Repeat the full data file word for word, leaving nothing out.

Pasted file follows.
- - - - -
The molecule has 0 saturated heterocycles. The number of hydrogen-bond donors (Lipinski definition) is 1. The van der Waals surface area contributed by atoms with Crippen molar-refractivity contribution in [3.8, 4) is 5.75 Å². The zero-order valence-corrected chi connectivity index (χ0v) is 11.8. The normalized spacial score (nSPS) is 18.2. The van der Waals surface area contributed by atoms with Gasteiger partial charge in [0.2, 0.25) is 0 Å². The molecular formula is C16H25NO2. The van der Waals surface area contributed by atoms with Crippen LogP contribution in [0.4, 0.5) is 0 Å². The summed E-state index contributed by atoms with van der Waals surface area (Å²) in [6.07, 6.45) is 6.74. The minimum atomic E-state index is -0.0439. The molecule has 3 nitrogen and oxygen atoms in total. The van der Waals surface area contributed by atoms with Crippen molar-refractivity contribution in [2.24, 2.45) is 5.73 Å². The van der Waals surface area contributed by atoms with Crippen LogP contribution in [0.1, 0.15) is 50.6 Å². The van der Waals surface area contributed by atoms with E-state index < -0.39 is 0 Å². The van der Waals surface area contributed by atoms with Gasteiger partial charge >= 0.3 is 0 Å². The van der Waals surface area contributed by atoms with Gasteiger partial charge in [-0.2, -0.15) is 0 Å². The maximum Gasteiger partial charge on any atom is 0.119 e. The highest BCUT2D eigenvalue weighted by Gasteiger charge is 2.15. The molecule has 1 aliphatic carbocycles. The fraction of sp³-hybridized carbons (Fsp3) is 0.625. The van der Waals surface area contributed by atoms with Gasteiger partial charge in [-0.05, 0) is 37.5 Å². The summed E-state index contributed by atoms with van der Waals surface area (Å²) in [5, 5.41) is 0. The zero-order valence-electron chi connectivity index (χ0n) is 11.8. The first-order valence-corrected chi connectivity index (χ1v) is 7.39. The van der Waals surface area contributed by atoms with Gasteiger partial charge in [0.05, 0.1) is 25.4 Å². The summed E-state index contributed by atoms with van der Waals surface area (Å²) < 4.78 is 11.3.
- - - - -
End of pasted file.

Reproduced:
The molecule has 0 saturated heterocycles. The number of hydrogen-bond donors (Lipinski definition) is 1. The van der Waals surface area contributed by atoms with Crippen molar-refractivity contribution in [3.8, 4) is 5.75 Å². The zero-order valence-corrected chi connectivity index (χ0v) is 11.8. The normalized spacial score (nSPS) is 18.2. The van der Waals surface area contributed by atoms with Gasteiger partial charge in [0.2, 0.25) is 0 Å². The molecular formula is C16H25NO2. The van der Waals surface area contributed by atoms with Crippen LogP contribution in [0.4, 0.5) is 0 Å². The summed E-state index contributed by atoms with van der Waals surface area (Å²) in [6.07, 6.45) is 6.74. The minimum atomic E-state index is -0.0439. The molecule has 3 nitrogen and oxygen atoms in total. The van der Waals surface area contributed by atoms with Crippen molar-refractivity contribution in [2.24, 2.45) is 5.73 Å². The van der Waals surface area contributed by atoms with Crippen LogP contribution in [0.1, 0.15) is 50.6 Å². The van der Waals surface area contributed by atoms with E-state index < -0.39 is 0 Å². The van der Waals surface area contributed by atoms with Gasteiger partial charge >= 0.3 is 0 Å². The van der Waals surface area contributed by atoms with Gasteiger partial charge in [-0.2, -0.15) is 0 Å². The maximum Gasteiger partial charge on any atom is 0.119 e. The highest BCUT2D eigenvalue weighted by Gasteiger charge is 2.15. The molecule has 1 aliphatic carbocycles. The fraction of sp³-hybridized carbons (Fsp3) is 0.625. The van der Waals surface area contributed by atoms with Gasteiger partial charge in [-0.05, 0) is 37.5 Å². The summed E-state index contributed by atoms with van der Waals surface area (Å²) in [5, 5.41) is 0. The zero-order valence-electron chi connectivity index (χ0n) is 11.8. The first-order valence-corrected chi connectivity index (χ1v) is 7.39. The van der Waals surface area contributed by atoms with Gasteiger partial charge in [0.05, 0.1) is 25.4 Å². The summed E-state index contributed by atoms with van der Waals surface area (Å²) < 4.78 is 11.3.